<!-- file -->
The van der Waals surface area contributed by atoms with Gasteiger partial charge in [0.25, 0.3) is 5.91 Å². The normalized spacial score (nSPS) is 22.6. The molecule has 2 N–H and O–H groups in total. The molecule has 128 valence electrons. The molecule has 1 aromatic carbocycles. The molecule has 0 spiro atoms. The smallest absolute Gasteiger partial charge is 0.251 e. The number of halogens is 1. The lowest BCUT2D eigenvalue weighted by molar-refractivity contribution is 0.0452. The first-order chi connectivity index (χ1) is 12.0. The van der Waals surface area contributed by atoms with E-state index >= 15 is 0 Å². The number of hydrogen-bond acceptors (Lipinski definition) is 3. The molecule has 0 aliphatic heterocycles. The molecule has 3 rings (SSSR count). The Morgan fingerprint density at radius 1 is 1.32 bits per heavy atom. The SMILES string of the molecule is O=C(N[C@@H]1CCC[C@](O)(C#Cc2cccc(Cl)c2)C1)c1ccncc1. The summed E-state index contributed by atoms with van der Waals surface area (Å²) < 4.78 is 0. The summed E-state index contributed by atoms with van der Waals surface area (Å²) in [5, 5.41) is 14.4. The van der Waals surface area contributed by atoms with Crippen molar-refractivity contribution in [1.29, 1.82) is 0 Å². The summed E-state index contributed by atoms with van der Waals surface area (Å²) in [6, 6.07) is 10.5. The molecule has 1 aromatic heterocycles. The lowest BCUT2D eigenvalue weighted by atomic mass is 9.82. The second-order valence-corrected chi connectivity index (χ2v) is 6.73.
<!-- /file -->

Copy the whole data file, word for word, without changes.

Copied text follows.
The van der Waals surface area contributed by atoms with Gasteiger partial charge in [0.25, 0.3) is 5.91 Å². The normalized spacial score (nSPS) is 22.6. The molecule has 2 N–H and O–H groups in total. The molecule has 128 valence electrons. The molecule has 1 aromatic carbocycles. The molecule has 0 spiro atoms. The smallest absolute Gasteiger partial charge is 0.251 e. The number of halogens is 1. The lowest BCUT2D eigenvalue weighted by molar-refractivity contribution is 0.0452. The first-order chi connectivity index (χ1) is 12.0. The van der Waals surface area contributed by atoms with E-state index >= 15 is 0 Å². The number of hydrogen-bond acceptors (Lipinski definition) is 3. The molecule has 0 aliphatic heterocycles. The molecule has 3 rings (SSSR count). The Morgan fingerprint density at radius 1 is 1.32 bits per heavy atom. The SMILES string of the molecule is O=C(N[C@@H]1CCC[C@](O)(C#Cc2cccc(Cl)c2)C1)c1ccncc1. The summed E-state index contributed by atoms with van der Waals surface area (Å²) < 4.78 is 0. The summed E-state index contributed by atoms with van der Waals surface area (Å²) in [5, 5.41) is 14.4. The van der Waals surface area contributed by atoms with Crippen molar-refractivity contribution in [1.29, 1.82) is 0 Å². The summed E-state index contributed by atoms with van der Waals surface area (Å²) in [6, 6.07) is 10.5. The molecule has 1 aromatic heterocycles. The lowest BCUT2D eigenvalue weighted by atomic mass is 9.82. The second-order valence-corrected chi connectivity index (χ2v) is 6.73.